December 4, 2008

Brave New World – The Paradox of RMB exchange rates

Filed under: china, finance — Tags: , — twofish @ 2:36 am

I think there is a basic problem here in that the US wants China to do two contradictory things. The US wants China to boost domestic consumption, while at the same time lowering the trade deficit, and absent action by the US, can’t do both.

Either China expands its money supply or it contracts its money supply. If it wants people to spend, then it expands it money supply, but if it expands it money supply the RMB goes down, and you increase the trade deficit. If China contracts the money supply, then you decrease the trade deficit, but you also encourage domestic savings. Without action by the United States, there is just no way of getting to the desired state of affairs.

The basic problem is that anything that China does to encourage China to spend money on Chinese products also encourages Americans to spend money on Chinese products, and there is a one-way trap because Americans can use dollars to buy Chinese goods whereas Chinese can’t use RMB to buy US goods, and the People’s Bank of China can’t print dollars.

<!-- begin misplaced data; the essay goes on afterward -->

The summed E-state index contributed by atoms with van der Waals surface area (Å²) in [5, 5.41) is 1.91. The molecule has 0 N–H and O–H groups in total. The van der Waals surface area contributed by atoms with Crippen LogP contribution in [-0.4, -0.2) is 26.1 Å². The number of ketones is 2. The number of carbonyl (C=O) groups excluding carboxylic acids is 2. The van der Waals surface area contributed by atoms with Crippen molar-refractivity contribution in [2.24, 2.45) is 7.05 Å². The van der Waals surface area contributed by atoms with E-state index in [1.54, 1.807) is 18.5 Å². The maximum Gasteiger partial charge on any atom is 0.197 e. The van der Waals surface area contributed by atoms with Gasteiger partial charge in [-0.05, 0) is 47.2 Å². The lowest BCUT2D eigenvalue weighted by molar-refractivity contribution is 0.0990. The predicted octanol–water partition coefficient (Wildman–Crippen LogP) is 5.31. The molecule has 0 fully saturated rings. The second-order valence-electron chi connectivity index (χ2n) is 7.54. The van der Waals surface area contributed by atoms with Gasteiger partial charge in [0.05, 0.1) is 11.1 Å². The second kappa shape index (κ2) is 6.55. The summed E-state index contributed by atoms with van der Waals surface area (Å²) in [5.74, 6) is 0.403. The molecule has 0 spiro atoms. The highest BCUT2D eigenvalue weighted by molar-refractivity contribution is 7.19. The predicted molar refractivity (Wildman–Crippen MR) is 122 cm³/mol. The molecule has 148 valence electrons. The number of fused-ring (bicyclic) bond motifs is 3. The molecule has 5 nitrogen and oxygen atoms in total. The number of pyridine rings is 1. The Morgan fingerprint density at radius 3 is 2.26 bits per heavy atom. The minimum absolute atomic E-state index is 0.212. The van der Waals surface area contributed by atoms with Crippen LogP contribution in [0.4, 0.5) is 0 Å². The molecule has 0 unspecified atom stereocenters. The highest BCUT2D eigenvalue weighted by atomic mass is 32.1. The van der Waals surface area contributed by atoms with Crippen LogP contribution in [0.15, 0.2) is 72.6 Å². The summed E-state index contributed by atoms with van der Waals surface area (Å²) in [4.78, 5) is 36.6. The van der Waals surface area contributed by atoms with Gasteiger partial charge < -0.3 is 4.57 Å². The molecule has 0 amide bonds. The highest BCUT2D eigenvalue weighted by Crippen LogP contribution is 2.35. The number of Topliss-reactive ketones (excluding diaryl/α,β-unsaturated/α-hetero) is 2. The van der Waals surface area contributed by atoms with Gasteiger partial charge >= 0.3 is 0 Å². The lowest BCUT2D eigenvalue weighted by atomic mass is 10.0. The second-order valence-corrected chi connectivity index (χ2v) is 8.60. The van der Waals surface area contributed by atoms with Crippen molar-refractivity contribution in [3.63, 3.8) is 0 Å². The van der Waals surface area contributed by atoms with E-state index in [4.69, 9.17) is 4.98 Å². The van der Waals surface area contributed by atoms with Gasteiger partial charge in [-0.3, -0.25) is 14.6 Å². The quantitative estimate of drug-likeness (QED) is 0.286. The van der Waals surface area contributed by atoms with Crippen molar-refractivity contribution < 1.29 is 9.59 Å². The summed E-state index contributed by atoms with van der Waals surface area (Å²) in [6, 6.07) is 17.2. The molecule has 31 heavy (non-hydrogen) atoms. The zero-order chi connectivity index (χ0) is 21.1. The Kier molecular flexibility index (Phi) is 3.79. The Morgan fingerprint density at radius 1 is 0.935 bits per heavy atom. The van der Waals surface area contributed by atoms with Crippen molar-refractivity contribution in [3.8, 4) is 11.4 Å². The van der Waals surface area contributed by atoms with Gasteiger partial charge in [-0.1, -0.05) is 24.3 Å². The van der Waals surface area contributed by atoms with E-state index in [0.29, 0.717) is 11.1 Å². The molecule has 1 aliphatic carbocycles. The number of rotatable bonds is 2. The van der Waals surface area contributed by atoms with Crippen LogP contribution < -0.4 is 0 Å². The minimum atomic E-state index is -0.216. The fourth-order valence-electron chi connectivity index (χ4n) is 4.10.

If China tries to reduce its US currency reserves, the only supply of RMB is in China.

Import barriers aren’t going to solve the problem because if you reduce the amount of Chinese goods entering the US, you reduce the dollars that Chinese can use to buy American goods. Having the PBC sell dollars and buy euro isn’t going to change the fundamental problem, it just shifts it from the US to Europe.

The only way I can see to get the desired goal of boosting Chinese consumption *and* shrinking the trade deficit is for China to expand the money supply to encourage spending, and for the US to expand it’s money supply enough more so that spending gets done on American goods.

The standard “beggar my neighbor” scenarios assume two mutually exchangeable currencies neither of which is a reserve currency, and I don’t think that they work in this situation where you have one non-convertible currency and the other which is a reserve currency.

What this means is that the US and China need to coordinate fiscal and monetary policies if the US gets what it wants, which means that we are really living in a brave new world.